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5 Ways Unleashing Your Inner Child Will Help You Dominate in Life

5 Ways Unleashing Your Inner Child Will Help You Dominate in Life

Have you ever thought about the traits that make highly profitable entrepreneurs, top sales leaders and life hustlers so successful?

We read countless articles and books searching for the answer and most of the time we’re told to develop a certain skill, learn a new behavior or implement a new habit to reach the same level of success.

However, what if I told you that every skill, attitude, habit, and experience you’ve ever needed to dominate in life you’ve already previously mastered as a toddler?

As a society, we spend a lot of time teaching children to act and function in a particular way, but how often do we take a step back and see what children can teach us?

Below are a few examples of traits that both highly successful individuals and children have in common and how you can ‘unlearn’ what society has taught you as an adult to experience the same success.

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Here are 5 things you can learn from your inner child:

1. Never take “no” for an answer

Probably the best lesson we can learn from our four-year-old self is to never take “no” for an answer. Plead, beg and argue until you finally get what it is you desire.

Go to any supermarket and you’ll witness this strategy used by almost every toddler. Stroll into the candy aisle and more than likely you’ll find a crying child with a stressed out parent arguing back and forth about a sugary snack that the child wants. In most cases, the screaming match will end once the parent gives in and hands the child their desired treat.

Although we find this experience unpleasant, you have to admire the child’s persistence and tenacity.

If we adapt the same mindset and level of perseverance when asking for an opportunity, closing a deal or going after what it is you want — your strike rate is guaranteed to go through the roof if you consciously refuse to take “no” for an answer.

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2. Everything is up for negotiation

I remember negotiating bath time as a kid because I hated taking baths. Whilst watching my nightly cartoons at 5:30 pm sharp every night, I would hear the bath start running and I would anticipate my mother yelling across the hall, ‘Carla, time for a bath!’ For at least the next 3 minutes, I and my patient mother would negotiate the terms of taking the bath. ‘Can I come when this show finishes?’ ‘No, now Carla’. ‘Can I just wait till the ads are on?’ ‘No, NOW Carla!’.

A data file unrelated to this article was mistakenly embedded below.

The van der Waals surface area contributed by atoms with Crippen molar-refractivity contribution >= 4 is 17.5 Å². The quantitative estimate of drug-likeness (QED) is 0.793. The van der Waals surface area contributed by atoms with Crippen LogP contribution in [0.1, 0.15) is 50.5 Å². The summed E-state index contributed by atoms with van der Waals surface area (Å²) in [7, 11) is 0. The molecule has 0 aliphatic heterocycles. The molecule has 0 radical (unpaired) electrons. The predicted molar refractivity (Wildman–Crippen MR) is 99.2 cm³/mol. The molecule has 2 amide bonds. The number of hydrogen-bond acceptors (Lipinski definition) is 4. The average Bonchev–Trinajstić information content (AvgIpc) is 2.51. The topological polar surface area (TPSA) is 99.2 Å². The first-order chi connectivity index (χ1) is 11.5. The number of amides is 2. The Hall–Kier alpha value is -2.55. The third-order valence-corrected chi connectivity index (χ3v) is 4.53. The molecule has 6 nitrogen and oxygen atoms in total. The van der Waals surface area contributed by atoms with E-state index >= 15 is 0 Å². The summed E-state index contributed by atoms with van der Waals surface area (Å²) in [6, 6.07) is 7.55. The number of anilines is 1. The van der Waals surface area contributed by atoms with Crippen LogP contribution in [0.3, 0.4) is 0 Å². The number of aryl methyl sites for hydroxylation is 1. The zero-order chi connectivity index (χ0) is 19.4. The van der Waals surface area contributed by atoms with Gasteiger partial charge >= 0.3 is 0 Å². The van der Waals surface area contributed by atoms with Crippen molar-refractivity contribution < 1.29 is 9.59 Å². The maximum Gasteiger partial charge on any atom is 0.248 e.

Kids are masters of the art of negotiating. Watch a child engaging in the bargaining process; they learn early on that everything has subjective value.

3. Bounce back quicker

Have you ever noticed that a child can switch from crying to laughing in two seconds flat?

They fall over, hurt themselves, then get back up and continue playing as if nothing happened. They ask for something, get told no, ask again, and if that doesn’t work — they move on and ask the next person.

Kids have a crazy level of resilience; when they hit a wall, they walk around it, climb over it or set up a catapult. Next time you get rejected or hit a road block, ask yourself ‘what would my inner child do?’

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4. Meet five new people every day

One thing I admire about children is their ability to make friends with anyone, instantly.

I remember taking my little sister to a playground and within five minutes she had coordinated all seven of the other kids to play hide and seek with her. By the end of the day, she had the phone numbers of two of the other girls parents and had organized another play day with them for the next week. Talk about social networking!

Imagine as entrepreneurs, sales people and business leaders if we too networked like a 7-year old. Imagine all the new contacts, prospects and business relationships we could form, grow and utilize.

Maybe we should start unleashing our inner-kid self and make a conscious effort to introduce ourselves to five new people every day. Our friend base will grow, our network will grow and most importantly — our businesses will grow!